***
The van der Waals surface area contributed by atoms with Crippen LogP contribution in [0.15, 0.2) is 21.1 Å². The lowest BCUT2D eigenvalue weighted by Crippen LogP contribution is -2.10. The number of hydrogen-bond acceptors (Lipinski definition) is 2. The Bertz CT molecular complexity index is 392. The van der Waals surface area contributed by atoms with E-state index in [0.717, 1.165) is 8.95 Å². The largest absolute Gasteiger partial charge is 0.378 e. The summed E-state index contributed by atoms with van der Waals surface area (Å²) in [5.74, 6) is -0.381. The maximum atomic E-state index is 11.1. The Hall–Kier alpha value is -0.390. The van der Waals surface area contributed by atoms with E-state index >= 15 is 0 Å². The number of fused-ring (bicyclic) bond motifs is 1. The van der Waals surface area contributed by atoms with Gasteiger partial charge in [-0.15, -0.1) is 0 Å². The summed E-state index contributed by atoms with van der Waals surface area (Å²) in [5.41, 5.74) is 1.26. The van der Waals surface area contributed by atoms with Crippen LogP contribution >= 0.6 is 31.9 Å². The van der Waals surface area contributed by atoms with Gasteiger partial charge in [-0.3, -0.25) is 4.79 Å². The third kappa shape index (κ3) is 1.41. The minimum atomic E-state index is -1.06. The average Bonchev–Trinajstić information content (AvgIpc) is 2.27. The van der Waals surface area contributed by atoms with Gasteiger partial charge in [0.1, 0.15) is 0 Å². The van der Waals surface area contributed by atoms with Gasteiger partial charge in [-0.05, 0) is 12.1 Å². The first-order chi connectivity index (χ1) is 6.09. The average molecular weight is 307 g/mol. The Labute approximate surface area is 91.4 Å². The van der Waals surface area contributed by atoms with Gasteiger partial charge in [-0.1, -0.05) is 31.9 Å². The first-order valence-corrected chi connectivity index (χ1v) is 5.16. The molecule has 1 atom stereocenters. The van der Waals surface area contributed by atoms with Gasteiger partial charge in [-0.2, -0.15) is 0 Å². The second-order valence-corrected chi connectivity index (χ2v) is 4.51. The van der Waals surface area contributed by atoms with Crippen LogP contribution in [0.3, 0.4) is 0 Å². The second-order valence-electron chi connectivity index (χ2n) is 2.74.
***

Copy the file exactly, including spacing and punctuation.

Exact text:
The van der Waals surface area contributed by atoms with Crippen LogP contribution in [0.15, 0.2) is 21.1 Å². The lowest BCUT2D eigenvalue weighted by Crippen LogP contribution is -2.10. The number of hydrogen-bond acceptors (Lipinski definition) is 2. The Bertz CT molecular complexity index is 392. The van der Waals surface area contributed by atoms with E-state index in [0.717, 1.165) is 8.95 Å². The largest absolute Gasteiger partial charge is 0.378 e. The summed E-state index contributed by atoms with van der Waals surface area (Å²) in [5.74, 6) is -0.381. The maximum atomic E-state index is 11.1. The Hall–Kier alpha value is -0.390. The van der Waals surface area contributed by atoms with E-state index >= 15 is 0 Å². The number of fused-ring (bicyclic) bond motifs is 1. The van der Waals surface area contributed by atoms with Gasteiger partial charge in [-0.15, -0.1) is 0 Å². The summed E-state index contributed by atoms with van der Waals surface area (Å²) in [5.41, 5.74) is 1.26. The van der Waals surface area contributed by atoms with Crippen LogP contribution >= 0.6 is 31.9 Å². The van der Waals surface area contributed by atoms with Gasteiger partial charge in [-0.3, -0.25) is 4.79 Å². The third kappa shape index (κ3) is 1.41. The minimum atomic E-state index is -1.06. The average Bonchev–Trinajstić information content (AvgIpc) is 2.27. The van der Waals surface area contributed by atoms with Gasteiger partial charge in [0.1, 0.15) is 0 Å². The van der Waals surface area contributed by atoms with Gasteiger partial charge in [-0.05, 0) is 12.1 Å². The first-order chi connectivity index (χ1) is 6.09. The average molecular weight is 307 g/mol. The Labute approximate surface area is 91.4 Å². The van der Waals surface area contributed by atoms with Gasteiger partial charge in [-0.1, -0.05) is 31.9 Å². The first-order valence-corrected chi connectivity index (χ1v) is 5.16. The molecule has 1 atom stereocenters. The van der Waals surface area contributed by atoms with Gasteiger partial charge in [-0.2, -0.15) is 0 Å². The second-order valence-corrected chi connectivity index (χ2v) is 4.51. The van der Waals surface area contributed by atoms with Crippen LogP contribution in [0.3, 0.4) is 0 Å². The second-order valence-electron chi connectivity index (χ2n) is 2.74.